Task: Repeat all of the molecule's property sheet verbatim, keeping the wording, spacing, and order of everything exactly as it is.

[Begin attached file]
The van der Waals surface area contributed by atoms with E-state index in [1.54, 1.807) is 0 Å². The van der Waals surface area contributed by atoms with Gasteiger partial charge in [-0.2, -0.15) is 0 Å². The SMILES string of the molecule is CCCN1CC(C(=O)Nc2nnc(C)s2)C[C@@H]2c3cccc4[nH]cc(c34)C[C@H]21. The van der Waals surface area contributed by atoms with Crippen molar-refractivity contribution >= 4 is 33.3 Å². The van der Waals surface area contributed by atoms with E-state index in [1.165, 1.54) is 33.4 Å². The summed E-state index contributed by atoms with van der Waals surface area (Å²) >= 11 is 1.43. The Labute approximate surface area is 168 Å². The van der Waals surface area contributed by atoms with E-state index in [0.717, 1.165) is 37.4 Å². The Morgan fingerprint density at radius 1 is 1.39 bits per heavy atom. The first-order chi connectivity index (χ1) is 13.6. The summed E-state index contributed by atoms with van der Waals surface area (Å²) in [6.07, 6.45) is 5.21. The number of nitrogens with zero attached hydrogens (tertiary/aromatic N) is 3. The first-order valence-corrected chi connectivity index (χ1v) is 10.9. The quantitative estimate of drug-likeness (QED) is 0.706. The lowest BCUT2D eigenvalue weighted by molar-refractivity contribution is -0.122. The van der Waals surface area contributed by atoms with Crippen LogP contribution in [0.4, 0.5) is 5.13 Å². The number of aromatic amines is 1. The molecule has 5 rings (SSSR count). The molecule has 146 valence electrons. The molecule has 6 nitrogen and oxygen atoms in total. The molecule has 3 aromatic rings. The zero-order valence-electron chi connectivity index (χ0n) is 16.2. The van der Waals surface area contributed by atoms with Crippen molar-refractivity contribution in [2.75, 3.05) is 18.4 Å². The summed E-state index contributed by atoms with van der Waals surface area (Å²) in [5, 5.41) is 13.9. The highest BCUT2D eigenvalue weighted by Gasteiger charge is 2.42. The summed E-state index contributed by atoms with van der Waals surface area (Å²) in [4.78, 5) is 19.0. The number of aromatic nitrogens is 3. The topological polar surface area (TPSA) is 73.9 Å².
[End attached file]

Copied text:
The van der Waals surface area contributed by atoms with E-state index in [1.54, 1.807) is 0 Å². The van der Waals surface area contributed by atoms with Gasteiger partial charge in [-0.2, -0.15) is 0 Å². The SMILES string of the molecule is CCCN1CC(C(=O)Nc2nnc(C)s2)C[C@@H]2c3cccc4[nH]cc(c34)C[C@H]21. The van der Waals surface area contributed by atoms with Crippen molar-refractivity contribution >= 4 is 33.3 Å². The van der Waals surface area contributed by atoms with E-state index in [1.165, 1.54) is 33.4 Å². The summed E-state index contributed by atoms with van der Waals surface area (Å²) >= 11 is 1.43. The Labute approximate surface area is 168 Å². The van der Waals surface area contributed by atoms with E-state index in [0.717, 1.165) is 37.4 Å². The Morgan fingerprint density at radius 1 is 1.39 bits per heavy atom. The first-order chi connectivity index (χ1) is 13.6. The summed E-state index contributed by atoms with van der Waals surface area (Å²) in [6.07, 6.45) is 5.21. The number of nitrogens with zero attached hydrogens (tertiary/aromatic N) is 3. The first-order valence-corrected chi connectivity index (χ1v) is 10.9. The quantitative estimate of drug-likeness (QED) is 0.706. The lowest BCUT2D eigenvalue weighted by molar-refractivity contribution is -0.122. The van der Waals surface area contributed by atoms with Crippen LogP contribution in [0.4, 0.5) is 5.13 Å². The number of aromatic amines is 1. The molecule has 5 rings (SSSR count). The molecule has 146 valence electrons. The molecule has 6 nitrogen and oxygen atoms in total. The molecule has 3 aromatic rings. The zero-order valence-electron chi connectivity index (χ0n) is 16.2. The van der Waals surface area contributed by atoms with Crippen molar-refractivity contribution in [2.75, 3.05) is 18.4 Å². The summed E-state index contributed by atoms with van der Waals surface area (Å²) in [5, 5.41) is 13.9. The highest BCUT2D eigenvalue weighted by Gasteiger charge is 2.42. The summed E-state index contributed by atoms with van der Waals surface area (Å²) in [4.78, 5) is 19.0. The number of aromatic nitrogens is 3. The topological polar surface area (TPSA) is 73.9 Å².